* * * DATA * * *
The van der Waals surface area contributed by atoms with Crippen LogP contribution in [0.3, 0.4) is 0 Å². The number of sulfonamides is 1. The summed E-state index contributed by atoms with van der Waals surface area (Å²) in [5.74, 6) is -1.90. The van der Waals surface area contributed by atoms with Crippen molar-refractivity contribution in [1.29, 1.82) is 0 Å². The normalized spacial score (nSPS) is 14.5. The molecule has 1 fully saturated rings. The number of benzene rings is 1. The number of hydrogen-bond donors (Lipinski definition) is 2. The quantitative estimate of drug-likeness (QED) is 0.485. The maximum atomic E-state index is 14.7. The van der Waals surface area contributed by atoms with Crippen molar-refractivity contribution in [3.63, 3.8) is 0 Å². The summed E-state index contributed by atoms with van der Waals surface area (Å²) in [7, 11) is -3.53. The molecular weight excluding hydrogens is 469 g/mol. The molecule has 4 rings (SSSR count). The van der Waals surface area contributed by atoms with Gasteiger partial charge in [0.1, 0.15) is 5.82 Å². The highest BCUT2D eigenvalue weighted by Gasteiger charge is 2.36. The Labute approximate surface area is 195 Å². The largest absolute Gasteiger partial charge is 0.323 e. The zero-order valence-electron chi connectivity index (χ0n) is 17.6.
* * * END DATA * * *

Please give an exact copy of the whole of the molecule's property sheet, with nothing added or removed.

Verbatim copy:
The van der Waals surface area contributed by atoms with Crippen LogP contribution in [0.3, 0.4) is 0 Å². The number of sulfonamides is 1. The summed E-state index contributed by atoms with van der Waals surface area (Å²) in [5.74, 6) is -1.90. The van der Waals surface area contributed by atoms with Crippen molar-refractivity contribution in [1.29, 1.82) is 0 Å². The normalized spacial score (nSPS) is 14.5. The molecule has 1 fully saturated rings. The number of benzene rings is 1. The number of hydrogen-bond donors (Lipinski definition) is 2. The quantitative estimate of drug-likeness (QED) is 0.485. The maximum atomic E-state index is 14.7. The van der Waals surface area contributed by atoms with Crippen molar-refractivity contribution in [3.63, 3.8) is 0 Å². The summed E-state index contributed by atoms with van der Waals surface area (Å²) in [7, 11) is -3.53. The molecular weight excluding hydrogens is 469 g/mol. The molecule has 4 rings (SSSR count). The van der Waals surface area contributed by atoms with Gasteiger partial charge in [0.1, 0.15) is 5.82 Å². The highest BCUT2D eigenvalue weighted by Gasteiger charge is 2.36. The Labute approximate surface area is 195 Å². The largest absolute Gasteiger partial charge is 0.323 e. The zero-order valence-electron chi connectivity index (χ0n) is 17.6.